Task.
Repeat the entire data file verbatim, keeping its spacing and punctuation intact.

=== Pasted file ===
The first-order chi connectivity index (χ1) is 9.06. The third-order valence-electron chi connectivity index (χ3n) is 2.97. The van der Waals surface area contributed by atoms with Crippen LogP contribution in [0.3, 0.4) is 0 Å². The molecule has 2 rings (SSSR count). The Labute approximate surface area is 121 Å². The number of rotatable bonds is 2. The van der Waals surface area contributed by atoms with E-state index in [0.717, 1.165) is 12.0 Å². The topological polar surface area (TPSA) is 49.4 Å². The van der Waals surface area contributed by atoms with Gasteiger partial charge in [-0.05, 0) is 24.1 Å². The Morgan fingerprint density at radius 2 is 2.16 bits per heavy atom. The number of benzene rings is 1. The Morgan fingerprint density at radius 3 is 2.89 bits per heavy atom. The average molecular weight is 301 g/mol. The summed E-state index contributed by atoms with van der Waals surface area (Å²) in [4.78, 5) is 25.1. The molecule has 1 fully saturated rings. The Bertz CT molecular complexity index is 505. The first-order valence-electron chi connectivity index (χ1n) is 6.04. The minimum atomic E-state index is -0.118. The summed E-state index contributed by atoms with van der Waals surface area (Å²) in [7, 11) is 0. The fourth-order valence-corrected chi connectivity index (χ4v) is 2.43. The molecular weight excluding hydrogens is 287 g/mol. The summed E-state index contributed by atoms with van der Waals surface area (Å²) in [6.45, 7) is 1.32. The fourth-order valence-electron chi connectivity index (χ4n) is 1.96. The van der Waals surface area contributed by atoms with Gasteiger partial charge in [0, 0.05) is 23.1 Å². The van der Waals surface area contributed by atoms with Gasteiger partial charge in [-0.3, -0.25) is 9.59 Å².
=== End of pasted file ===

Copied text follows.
The first-order chi connectivity index (χ1) is 9.06. The third-order valence-electron chi connectivity index (χ3n) is 2.97. The van der Waals surface area contributed by atoms with Crippen LogP contribution in [0.3, 0.4) is 0 Å². The molecule has 2 rings (SSSR count). The Labute approximate surface area is 121 Å². The number of rotatable bonds is 2. The van der Waals surface area contributed by atoms with E-state index in [0.717, 1.165) is 12.0 Å². The topological polar surface area (TPSA) is 49.4 Å². The van der Waals surface area contributed by atoms with Gasteiger partial charge in [-0.05, 0) is 24.1 Å². The Morgan fingerprint density at radius 2 is 2.16 bits per heavy atom. The number of benzene rings is 1. The Morgan fingerprint density at radius 3 is 2.89 bits per heavy atom. The average molecular weight is 301 g/mol. The summed E-state index contributed by atoms with van der Waals surface area (Å²) in [4.78, 5) is 25.1. The molecule has 1 fully saturated rings. The Bertz CT molecular complexity index is 505. The first-order valence-electron chi connectivity index (χ1n) is 6.04. The minimum atomic E-state index is -0.118. The summed E-state index contributed by atoms with van der Waals surface area (Å²) in [7, 11) is 0. The fourth-order valence-corrected chi connectivity index (χ4v) is 2.43. The molecular weight excluding hydrogens is 287 g/mol. The summed E-state index contributed by atoms with van der Waals surface area (Å²) in [6.45, 7) is 1.32. The fourth-order valence-electron chi connectivity index (χ4n) is 1.96. The van der Waals surface area contributed by atoms with Gasteiger partial charge in [0, 0.05) is 23.1 Å². The van der Waals surface area contributed by atoms with Gasteiger partial charge in [-0.3, -0.25) is 9.59 Å².